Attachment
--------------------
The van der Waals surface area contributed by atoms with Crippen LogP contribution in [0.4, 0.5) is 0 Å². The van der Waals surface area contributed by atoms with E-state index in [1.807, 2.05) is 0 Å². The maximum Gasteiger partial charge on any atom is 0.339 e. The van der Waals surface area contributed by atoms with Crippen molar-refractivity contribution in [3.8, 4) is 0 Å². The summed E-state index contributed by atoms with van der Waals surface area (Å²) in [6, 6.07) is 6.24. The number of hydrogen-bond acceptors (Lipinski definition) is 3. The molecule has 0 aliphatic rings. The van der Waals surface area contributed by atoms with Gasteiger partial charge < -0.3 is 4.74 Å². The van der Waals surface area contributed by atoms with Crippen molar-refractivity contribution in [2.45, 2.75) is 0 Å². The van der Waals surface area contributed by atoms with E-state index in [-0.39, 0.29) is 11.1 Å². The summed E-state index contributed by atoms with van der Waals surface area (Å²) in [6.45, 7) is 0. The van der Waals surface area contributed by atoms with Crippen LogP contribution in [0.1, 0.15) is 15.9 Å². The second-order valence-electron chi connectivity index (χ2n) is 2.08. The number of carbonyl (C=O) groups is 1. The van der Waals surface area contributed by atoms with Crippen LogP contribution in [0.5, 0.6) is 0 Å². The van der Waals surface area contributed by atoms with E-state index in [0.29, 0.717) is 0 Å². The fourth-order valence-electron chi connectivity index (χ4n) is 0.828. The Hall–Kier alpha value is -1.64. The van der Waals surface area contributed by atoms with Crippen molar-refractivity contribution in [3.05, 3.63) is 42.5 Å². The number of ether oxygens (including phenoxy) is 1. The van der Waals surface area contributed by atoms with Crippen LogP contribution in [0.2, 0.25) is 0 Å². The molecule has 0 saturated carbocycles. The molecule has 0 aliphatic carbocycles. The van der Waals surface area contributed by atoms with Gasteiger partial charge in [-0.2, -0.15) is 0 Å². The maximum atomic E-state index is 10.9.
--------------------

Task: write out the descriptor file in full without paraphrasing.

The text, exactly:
The van der Waals surface area contributed by atoms with Crippen LogP contribution in [0.4, 0.5) is 0 Å². The van der Waals surface area contributed by atoms with E-state index in [1.807, 2.05) is 0 Å². The maximum Gasteiger partial charge on any atom is 0.339 e. The van der Waals surface area contributed by atoms with Crippen molar-refractivity contribution in [3.8, 4) is 0 Å². The summed E-state index contributed by atoms with van der Waals surface area (Å²) in [6, 6.07) is 6.24. The number of hydrogen-bond acceptors (Lipinski definition) is 3. The molecule has 0 aliphatic rings. The van der Waals surface area contributed by atoms with Gasteiger partial charge < -0.3 is 4.74 Å². The van der Waals surface area contributed by atoms with Crippen molar-refractivity contribution in [2.45, 2.75) is 0 Å². The van der Waals surface area contributed by atoms with E-state index in [-0.39, 0.29) is 11.1 Å². The summed E-state index contributed by atoms with van der Waals surface area (Å²) in [6.45, 7) is 0. The van der Waals surface area contributed by atoms with Crippen LogP contribution in [0.1, 0.15) is 15.9 Å². The second-order valence-electron chi connectivity index (χ2n) is 2.08. The number of carbonyl (C=O) groups is 1. The van der Waals surface area contributed by atoms with Crippen LogP contribution in [0.5, 0.6) is 0 Å². The van der Waals surface area contributed by atoms with E-state index in [0.29, 0.717) is 0 Å². The fourth-order valence-electron chi connectivity index (χ4n) is 0.828. The Hall–Kier alpha value is -1.64. The van der Waals surface area contributed by atoms with Crippen molar-refractivity contribution in [3.05, 3.63) is 42.5 Å². The number of ether oxygens (including phenoxy) is 1. The van der Waals surface area contributed by atoms with Crippen LogP contribution in [0.2, 0.25) is 0 Å². The molecule has 0 saturated carbocycles. The molecule has 0 aliphatic carbocycles. The van der Waals surface area contributed by atoms with Gasteiger partial charge in [-0.2, -0.15) is 0 Å². The maximum atomic E-state index is 10.9.